National Guard Activated in Response to New England Flooding
By Sgt. Sara Wood, USA
American Forces Press Service
WASHINGTON, May 15, 2006 The governors of New Hampshire and Massachusetts activated the National Guard yesterday in response to flooding and road closures across both states.
In New Hampshire, 400 National Guardsmen -- 300 soldiers and 100 airmen -- will be on standby for at least 72 hours at the Manchester Armory, and Pease Air National Guard Base in Newington prepared to assist first responders with evacuations, traffic control points and other flood-related emergencies, according to a New Hampshire National Guard news release.
As of 9:30 p.m. yesterday, about 75 New Hampshire guardsmen had been called to assist with traffic control in the towns of Hooksett and Goffstown, and with home evacuations in Raymond.
"New Hampshire's citizen-soldiers are in place ready to provide the necessary support to ensure people are safe and out of harm's way," said Air Force Maj. Gen. Kenneth Clark, adjutant general of the New Hampshire National Guard.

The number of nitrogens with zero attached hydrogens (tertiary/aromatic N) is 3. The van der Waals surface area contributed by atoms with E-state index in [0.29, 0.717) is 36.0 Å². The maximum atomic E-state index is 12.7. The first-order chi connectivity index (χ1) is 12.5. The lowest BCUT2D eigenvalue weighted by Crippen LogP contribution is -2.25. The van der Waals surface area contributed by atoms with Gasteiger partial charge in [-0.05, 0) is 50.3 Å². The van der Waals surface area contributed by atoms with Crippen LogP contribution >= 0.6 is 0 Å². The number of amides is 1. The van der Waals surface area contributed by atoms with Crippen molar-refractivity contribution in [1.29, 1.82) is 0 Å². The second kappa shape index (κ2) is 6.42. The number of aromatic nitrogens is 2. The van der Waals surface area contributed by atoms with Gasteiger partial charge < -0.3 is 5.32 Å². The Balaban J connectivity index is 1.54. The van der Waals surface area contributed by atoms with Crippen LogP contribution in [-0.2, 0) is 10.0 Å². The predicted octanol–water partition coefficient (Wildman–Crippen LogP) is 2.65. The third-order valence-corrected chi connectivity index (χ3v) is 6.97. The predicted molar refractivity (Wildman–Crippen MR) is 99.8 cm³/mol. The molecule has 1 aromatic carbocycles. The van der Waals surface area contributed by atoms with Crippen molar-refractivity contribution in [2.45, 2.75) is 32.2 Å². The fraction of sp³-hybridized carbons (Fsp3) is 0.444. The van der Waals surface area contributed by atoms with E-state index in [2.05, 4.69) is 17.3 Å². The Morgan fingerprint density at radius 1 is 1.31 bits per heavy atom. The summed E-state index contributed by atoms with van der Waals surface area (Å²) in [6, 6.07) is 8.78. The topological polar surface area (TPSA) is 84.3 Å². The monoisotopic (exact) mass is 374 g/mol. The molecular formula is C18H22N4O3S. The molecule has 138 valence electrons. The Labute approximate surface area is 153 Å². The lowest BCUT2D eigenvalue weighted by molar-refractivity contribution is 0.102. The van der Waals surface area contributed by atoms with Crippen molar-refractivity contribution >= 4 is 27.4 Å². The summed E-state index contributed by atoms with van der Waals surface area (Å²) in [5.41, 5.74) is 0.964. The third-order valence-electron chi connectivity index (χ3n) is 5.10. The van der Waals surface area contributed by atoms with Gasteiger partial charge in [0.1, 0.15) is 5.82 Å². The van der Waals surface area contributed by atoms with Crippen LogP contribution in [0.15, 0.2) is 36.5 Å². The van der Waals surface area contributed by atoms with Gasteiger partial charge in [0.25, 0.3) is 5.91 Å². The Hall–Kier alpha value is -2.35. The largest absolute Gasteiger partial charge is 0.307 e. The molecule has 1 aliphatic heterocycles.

In Massachusetts, National Guard units are assisting with pubic safety operations in response to flooding in the commonwealth.
About 270 soldiers have been placed on state active duty in response to the severe weather conditions, according to a Massachusetts National Guard news release. The units have all-wheel-drive vehicles that can help transport people and engineering equipment in support of local first responders. Guard units have been tasked by the Massachusetts Emergency Management Agency with transportation, traffic control and flood mitigation missions, according to the release.
The Guard units are helping with flood mitigation in Medford, Mass., and transportation and traffic control in Methuen and Peabody.
"This is one of our primary missions," said Army Brig. Gen. Oliver J. Mason Jr., adjutant general of the Massachusetts National Guard. "The missions we will perform are still being developed, and the situation is still developing, but whatever comes our way, the men and women of the Massachusetts National Guard will be ready to lend a hand."
Torrential rain across New England has forced hundreds of people from their homes as water flows over dams and washes out roads. The rain is expected to continue at least through today.